Trolls beware: They’re coming to get you…if you live in Australia.
On Sunday, Australian Prime Minister Scott Morrison announced the latest measure to make social media platforms behave reasonably. He said legislation would be introduced to the Australian Parliament requiring platforms like Facebook to have robust complaints procedures and requiring them to ‘unmask’ anonymous accounts which disseminate offensive and defamatory content. If the companies do not comply, the federal court will be given the power to require disclosure.
The move will effectively overturn an earlier High Court ruling relating to posts on mainstream news media Facebook pages. It found the news publishers responsible for comments made by users on their pages. The federal announcement will ensure that social media companies themselves will be held accountable for harmful comments on their platforms.
This means that the platforms could face hefty claims for defamation if they do not deal effectively with complaints and reveal the identity of anonymous users whose posts harm or defame people. The trolls themselves also face potential defamation proceedings once unmasked.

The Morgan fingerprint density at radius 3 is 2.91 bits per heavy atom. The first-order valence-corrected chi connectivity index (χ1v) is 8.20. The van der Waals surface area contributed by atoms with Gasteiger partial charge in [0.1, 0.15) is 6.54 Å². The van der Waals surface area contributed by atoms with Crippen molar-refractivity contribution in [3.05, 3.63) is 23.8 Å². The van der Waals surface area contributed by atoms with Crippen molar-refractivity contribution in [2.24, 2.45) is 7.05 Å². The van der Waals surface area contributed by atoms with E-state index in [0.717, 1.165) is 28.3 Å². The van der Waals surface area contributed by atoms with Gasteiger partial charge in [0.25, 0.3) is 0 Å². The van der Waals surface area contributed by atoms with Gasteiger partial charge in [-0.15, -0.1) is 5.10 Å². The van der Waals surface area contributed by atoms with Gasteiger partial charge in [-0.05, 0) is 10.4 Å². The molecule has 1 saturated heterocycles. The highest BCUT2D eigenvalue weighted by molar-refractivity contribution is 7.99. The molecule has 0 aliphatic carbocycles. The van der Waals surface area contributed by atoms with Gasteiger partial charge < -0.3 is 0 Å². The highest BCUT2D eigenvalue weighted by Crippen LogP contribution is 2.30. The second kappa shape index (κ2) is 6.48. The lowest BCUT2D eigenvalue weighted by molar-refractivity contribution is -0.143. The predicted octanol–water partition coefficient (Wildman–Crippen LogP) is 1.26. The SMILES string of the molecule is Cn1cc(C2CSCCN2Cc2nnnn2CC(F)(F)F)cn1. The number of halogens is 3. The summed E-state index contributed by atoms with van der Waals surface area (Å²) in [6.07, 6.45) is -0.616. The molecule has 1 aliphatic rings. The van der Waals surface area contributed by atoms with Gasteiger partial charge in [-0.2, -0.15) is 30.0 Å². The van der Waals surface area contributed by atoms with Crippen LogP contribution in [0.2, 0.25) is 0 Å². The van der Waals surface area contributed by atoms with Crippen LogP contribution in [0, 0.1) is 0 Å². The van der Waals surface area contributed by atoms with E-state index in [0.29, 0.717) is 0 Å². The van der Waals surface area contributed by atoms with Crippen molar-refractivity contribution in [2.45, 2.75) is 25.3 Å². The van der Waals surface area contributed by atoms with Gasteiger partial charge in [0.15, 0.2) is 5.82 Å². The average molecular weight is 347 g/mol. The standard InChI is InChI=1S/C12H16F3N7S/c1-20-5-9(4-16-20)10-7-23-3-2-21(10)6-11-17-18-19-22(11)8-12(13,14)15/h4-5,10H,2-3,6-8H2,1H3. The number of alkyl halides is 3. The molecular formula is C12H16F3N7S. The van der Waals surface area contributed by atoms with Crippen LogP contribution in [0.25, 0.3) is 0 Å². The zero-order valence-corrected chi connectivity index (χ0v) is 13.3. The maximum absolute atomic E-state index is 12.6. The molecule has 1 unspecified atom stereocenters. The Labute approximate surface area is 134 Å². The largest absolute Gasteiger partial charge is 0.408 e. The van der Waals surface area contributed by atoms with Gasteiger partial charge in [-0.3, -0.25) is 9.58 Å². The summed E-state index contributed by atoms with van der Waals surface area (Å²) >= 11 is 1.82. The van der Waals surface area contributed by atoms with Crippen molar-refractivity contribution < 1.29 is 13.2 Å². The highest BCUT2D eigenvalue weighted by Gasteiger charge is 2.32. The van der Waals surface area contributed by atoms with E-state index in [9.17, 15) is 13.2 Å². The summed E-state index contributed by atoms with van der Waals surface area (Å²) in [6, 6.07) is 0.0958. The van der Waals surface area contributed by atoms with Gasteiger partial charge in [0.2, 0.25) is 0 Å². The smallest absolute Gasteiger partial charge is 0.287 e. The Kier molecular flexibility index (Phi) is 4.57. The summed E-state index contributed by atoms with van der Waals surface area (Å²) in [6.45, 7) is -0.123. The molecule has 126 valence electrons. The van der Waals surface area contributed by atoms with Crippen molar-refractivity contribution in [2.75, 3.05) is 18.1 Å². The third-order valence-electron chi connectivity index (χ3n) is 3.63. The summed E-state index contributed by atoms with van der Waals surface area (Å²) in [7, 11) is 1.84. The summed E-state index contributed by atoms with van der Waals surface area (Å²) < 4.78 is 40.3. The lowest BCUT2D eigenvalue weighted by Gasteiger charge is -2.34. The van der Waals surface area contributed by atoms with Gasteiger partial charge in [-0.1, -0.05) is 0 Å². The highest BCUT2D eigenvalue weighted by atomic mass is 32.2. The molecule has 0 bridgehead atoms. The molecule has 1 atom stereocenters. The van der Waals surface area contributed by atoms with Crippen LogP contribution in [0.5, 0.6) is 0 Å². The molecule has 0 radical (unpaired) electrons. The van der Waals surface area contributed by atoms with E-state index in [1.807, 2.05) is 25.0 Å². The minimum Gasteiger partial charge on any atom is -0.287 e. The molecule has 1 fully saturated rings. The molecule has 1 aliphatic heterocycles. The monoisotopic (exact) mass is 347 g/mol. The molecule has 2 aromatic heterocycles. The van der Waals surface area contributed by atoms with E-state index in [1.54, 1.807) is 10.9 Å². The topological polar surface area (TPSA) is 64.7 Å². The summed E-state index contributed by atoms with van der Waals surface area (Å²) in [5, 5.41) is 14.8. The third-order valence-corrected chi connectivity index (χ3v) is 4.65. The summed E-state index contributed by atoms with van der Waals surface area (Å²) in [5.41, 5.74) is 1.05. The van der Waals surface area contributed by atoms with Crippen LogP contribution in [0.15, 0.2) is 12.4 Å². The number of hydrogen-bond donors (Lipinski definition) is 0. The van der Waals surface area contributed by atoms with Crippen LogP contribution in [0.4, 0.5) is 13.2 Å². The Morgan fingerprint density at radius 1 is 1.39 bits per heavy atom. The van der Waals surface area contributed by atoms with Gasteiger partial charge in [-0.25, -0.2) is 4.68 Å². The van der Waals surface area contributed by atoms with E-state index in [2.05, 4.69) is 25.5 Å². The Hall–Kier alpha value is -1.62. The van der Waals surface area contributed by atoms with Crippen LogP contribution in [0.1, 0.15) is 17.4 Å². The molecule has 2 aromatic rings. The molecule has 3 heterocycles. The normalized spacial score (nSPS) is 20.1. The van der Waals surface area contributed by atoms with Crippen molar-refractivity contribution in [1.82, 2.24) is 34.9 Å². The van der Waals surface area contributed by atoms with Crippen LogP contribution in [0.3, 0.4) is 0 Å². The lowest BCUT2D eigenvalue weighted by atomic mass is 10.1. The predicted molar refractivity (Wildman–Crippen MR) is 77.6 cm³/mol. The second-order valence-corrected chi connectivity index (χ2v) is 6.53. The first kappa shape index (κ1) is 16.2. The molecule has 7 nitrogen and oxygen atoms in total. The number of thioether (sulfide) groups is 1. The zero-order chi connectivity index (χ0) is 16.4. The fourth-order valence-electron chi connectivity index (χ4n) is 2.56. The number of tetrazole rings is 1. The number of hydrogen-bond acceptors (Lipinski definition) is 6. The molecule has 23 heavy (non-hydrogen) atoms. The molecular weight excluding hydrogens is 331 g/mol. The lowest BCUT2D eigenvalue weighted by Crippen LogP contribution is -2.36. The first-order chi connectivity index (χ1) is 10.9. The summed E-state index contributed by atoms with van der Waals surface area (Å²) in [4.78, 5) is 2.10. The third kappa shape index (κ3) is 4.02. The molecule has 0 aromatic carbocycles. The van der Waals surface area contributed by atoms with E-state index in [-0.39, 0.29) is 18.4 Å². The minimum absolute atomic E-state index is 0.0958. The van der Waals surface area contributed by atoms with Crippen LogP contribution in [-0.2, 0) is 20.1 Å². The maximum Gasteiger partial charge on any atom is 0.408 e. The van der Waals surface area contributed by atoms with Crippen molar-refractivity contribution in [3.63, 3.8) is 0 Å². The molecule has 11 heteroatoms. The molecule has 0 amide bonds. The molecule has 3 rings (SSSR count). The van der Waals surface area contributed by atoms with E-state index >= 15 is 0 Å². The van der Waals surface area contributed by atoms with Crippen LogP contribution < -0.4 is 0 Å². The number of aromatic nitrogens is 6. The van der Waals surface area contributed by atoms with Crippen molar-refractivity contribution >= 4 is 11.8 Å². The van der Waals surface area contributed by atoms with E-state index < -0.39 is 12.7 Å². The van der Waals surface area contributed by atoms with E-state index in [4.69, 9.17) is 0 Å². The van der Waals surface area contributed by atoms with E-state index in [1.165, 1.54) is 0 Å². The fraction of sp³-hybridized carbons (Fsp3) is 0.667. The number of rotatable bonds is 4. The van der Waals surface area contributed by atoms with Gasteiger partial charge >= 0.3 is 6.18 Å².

The government announcement comes own the back of a national survey that found 74 per cent of Australians thought it needed to be easier to make a complaint, and 60 per cent felt there was not much they could do when something went wrong online. Meanwhile 79 per cent thought digital platforms should be responsible for the content on their sites, and only 27 per cent believed the government was doing enough to make sure digital platforms did the right thing.
The Australian government’s proposal does, however, face one potential hurdle that has been identified by Opposition leader, Anthony Albanese. While acknowledging the need for action, he raises the issue of people simply closing their Australian social media accounts and restarting with a global ISP address. It’s a good point. Maybe the answer is to treat identity concealment to avoid prosecution or civil action as a crime, like tax evasion and money laundering.
The plan may have fishhooks, but it is very much a step in the right direction. Anonymity is the resort of cowards when it is used to hurt others. My instinct is to say that anonymity has no place on social media, but I concede there are times when it has worked in the public interest. The more successful outcomes of the Arab Spring (such as Tunisia’s admittedly stumbling march toward democracy) is a case in point. So, too, is the need to provide some safe haven for the abused and deprived can have a voice.
That, however, should not provide an undeserved cloak for the digital version of those who hold a poison pen and protection to those who provide the ‘paper’ on which they write.